Horses' deaths illustrate larger cruelty problem in Victoria County

Jessica Priest By Jessica Priest

Sept. 11, 2013 at 4:11 a.m.
Updated Sept. 12, 2013 at 4:12 a.m.

Debbie Bennett Green's camera phone is ready.

Green photographed what appeared to be malnourished horses during one of the sheriff's deputies 10 visits to the 400 block of Raab Road since June.

She deleted the images because deputies photographed the scene, and she thought they would handle it.

On Sept. 4, two horses housed on the property died. A third horse went missing.

"You can only imagine our disappointment," she said.

Officials declined to release the horse owners' name as the investigation continues, and no arrests have been made.

Neighbors, meanwhile, are growing frustrated with the responding agencies' apparent disconnect in the animal cruelty reporting process for Victoria County.

"The deputies were great," Green said. "They said this was sad and that something needed to be done, and then I don't know what the procedure was after that. ... I don't know what has to happen, but obviously whatever it is it needs to be corrected, updated or something."

"There has to be advocate for large animals," Green's friend Deanna Jacob said.

The agencies disagree about who should initiate animal cruelty investigations in the county.

"If it is livestock in the county, the sheriff's office needs to be notified first. In the city, if there's a problem with livestock, they (residents) can call our department," said Heather Kern, assistant supervisor for the Victoria County Animal Control.

But Sheriff T. Michael O'Connor offered a different opinion.

"I'd like to see the policy or statute that says you have to get a hold of the sheriff first. I haven't seen it," he said.

Deputies responded appropriately and considered many complicated factors for this case, O'Connor said.

Residents should urge their elected officials to not only clarify who is responsible for what but also allocate more resources to the agencies that house the large animals, he said.

The Victoria County Animal Control already keeps large animals in a 6-acre pasture and three pens by the airport and works with rescue organizations to adopt them out, Kern said.

O'Connor said the limited space means he must take livestock to his ranch and rehabilitate them at his expense. At one point, his ranch was home to seven horses and eight donkeys he did not own.

"Sooner or later, my family is going to say quit sending them," he said.

Kevin Janak, Precinct 2 Commissioner, stressed animal owners need to be responsible but couldn't say whether the county should pick up the slack when they are not responsible.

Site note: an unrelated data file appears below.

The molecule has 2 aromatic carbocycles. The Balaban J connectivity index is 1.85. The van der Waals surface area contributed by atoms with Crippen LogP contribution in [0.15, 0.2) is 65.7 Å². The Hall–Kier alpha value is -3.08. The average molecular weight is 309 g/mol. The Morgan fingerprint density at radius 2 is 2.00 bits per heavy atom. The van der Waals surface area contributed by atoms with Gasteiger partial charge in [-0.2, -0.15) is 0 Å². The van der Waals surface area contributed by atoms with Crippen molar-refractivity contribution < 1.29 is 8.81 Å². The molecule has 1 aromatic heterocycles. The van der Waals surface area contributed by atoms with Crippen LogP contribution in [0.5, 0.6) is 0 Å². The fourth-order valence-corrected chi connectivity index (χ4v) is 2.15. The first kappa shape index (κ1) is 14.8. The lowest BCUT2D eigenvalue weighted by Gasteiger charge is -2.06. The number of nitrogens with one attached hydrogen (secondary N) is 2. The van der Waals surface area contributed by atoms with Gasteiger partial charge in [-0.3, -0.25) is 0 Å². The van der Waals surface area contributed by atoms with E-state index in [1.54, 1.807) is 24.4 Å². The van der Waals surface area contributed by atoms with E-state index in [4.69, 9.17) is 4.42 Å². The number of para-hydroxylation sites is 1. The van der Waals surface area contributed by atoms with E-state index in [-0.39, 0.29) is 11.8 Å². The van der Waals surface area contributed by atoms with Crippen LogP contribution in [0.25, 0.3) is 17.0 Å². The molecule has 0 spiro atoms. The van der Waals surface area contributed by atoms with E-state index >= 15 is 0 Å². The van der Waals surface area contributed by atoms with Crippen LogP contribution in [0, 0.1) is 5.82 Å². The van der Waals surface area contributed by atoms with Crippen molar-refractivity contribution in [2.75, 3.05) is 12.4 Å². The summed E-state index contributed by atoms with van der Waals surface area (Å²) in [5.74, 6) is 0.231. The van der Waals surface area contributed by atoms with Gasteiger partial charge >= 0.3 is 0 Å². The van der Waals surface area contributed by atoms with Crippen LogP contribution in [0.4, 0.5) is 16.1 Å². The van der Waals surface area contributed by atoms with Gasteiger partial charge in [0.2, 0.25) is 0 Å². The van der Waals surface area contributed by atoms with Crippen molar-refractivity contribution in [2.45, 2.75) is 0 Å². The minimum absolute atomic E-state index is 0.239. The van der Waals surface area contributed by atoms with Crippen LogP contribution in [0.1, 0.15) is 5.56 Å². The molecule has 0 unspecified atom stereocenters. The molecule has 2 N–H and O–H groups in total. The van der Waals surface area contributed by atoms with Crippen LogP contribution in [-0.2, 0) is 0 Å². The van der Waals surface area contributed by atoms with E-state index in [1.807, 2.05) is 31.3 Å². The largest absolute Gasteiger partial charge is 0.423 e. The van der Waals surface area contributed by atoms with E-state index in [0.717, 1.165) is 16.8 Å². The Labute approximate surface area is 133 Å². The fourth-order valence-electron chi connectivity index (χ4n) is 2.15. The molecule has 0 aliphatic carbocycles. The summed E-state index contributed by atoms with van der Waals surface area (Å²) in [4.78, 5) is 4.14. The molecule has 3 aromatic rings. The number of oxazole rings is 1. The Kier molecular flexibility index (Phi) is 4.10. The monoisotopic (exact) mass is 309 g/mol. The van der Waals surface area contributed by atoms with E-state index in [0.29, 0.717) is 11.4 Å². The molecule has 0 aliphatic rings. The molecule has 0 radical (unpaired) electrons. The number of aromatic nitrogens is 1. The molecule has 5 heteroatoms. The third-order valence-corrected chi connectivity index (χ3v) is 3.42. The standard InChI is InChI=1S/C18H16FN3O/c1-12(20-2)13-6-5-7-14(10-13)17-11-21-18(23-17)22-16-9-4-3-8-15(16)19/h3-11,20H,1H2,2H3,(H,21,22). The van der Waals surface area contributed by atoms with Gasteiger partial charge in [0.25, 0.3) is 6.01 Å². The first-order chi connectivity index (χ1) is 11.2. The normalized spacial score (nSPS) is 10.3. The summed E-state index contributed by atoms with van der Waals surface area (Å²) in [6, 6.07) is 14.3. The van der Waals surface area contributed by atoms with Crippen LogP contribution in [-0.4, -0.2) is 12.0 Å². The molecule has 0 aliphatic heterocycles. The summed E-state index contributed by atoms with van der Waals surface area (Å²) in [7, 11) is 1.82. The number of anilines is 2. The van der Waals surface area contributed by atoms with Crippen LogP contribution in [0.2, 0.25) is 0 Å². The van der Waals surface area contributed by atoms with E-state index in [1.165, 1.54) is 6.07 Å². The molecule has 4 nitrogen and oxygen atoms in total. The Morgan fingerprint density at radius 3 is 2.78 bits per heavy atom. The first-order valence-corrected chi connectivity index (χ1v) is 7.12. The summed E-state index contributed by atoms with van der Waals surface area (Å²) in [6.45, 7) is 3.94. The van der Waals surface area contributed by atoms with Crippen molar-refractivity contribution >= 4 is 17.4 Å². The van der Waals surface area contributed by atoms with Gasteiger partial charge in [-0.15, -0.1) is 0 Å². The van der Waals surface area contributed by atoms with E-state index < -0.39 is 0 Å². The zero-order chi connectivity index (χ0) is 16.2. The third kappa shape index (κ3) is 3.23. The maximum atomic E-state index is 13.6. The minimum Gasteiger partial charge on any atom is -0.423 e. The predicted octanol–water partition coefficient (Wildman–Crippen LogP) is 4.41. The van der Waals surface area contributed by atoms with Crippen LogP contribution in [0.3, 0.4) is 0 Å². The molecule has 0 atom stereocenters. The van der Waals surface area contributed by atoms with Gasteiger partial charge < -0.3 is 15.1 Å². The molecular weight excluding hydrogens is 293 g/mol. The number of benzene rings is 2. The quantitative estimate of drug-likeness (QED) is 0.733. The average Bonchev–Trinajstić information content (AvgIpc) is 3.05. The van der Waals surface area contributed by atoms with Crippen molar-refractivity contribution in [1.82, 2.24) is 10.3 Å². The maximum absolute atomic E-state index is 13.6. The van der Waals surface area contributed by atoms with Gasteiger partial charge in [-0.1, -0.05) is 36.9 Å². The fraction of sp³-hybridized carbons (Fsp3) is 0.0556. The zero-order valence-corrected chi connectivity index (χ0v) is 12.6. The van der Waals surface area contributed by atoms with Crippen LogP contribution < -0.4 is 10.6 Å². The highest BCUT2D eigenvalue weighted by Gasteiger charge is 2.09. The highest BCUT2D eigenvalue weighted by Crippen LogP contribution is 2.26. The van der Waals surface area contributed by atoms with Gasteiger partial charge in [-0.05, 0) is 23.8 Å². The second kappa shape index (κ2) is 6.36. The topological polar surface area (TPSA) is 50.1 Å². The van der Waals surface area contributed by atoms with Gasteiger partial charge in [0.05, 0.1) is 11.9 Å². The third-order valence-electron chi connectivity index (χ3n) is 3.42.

Officials have not yet made plans to accommodate larger animals, nor are they scheduled to discuss it at upcoming public meetings, he said.

"But we're always looking for ideas and solutions. We never turn our back on them," Janak said.

In the 2012 budget, animal control's operating expenses were $71,100. The bulk of that money was spent on utilities, $26,000; fuel, $15,000; and shelter supplies, $10,000.

Animal cruelty cases also do not typically make it to a jury, said Stephen Tyler, the criminal district attorney.

His office has not filed any felony animal cruelty cases since 2008, District Clerk Cathy Stuart said.

And there are three misdemeanor animal cruelty cases pending, Chief Deputy County Clerk Betty Tovar said.

The only pending case the sheriff's office investigated involves a man accused of shooting and killing his neighbor's cat with a 12-gauge bird shotgun, according to court records.

Most cases, like the one that occurred Sept. 4, involve a lack of food or water, which are harder to prove because state law says the defendant must have acted unreasonably. The case will be complicated if residents become involved, like providing hay to the starving animals out of pity, Tyler said.

"Someone might come to rely on the goodwill of their neighbors," he said. "If he or she came to rely upon the goodwill of their neighbors, if all of the sudden their neighbors became less gracious, was it unreasonable of that person not to have predicted that? Because I'm going to have to prove that it was unreasonable."

An expert must also testify the owner's actions led to the animal's death.

Texas animal rescue organizations, meanwhile, want to lend a hand, but are tightening their belts in the face of a drought and a struggling economy.

Brighter Days Horse Refuge in Pipe Creek houses 66 rescued horses but is now struggling to adopt them out.

Pat Johnson, the secretary and treasurer of the nonprofit, estimated it costs $200 a month to keep the horses healthy.

A 1,000-pound horse should receive 20 pounds of feed a day. Three-fourths of the feed should consist of roughage, or hay and grass; and one-fourth should consist of grain, such as oats and sweet feed. They need to drink 10 to 12 gallons of water during that time, too, said Dr. Bob Horton, of the Town and Country Veterinarian Clinic.

"But horses are like people. Each one is a little different," he said of adjusting their diet.

During a drought, some horses get sand colic, which is caused by eating in a pasture with scant grass.

"They ingest dirt, which causes an obstruction in their intestinal track that could be fatal," Horton said. "If one horse dies, that's one too many."



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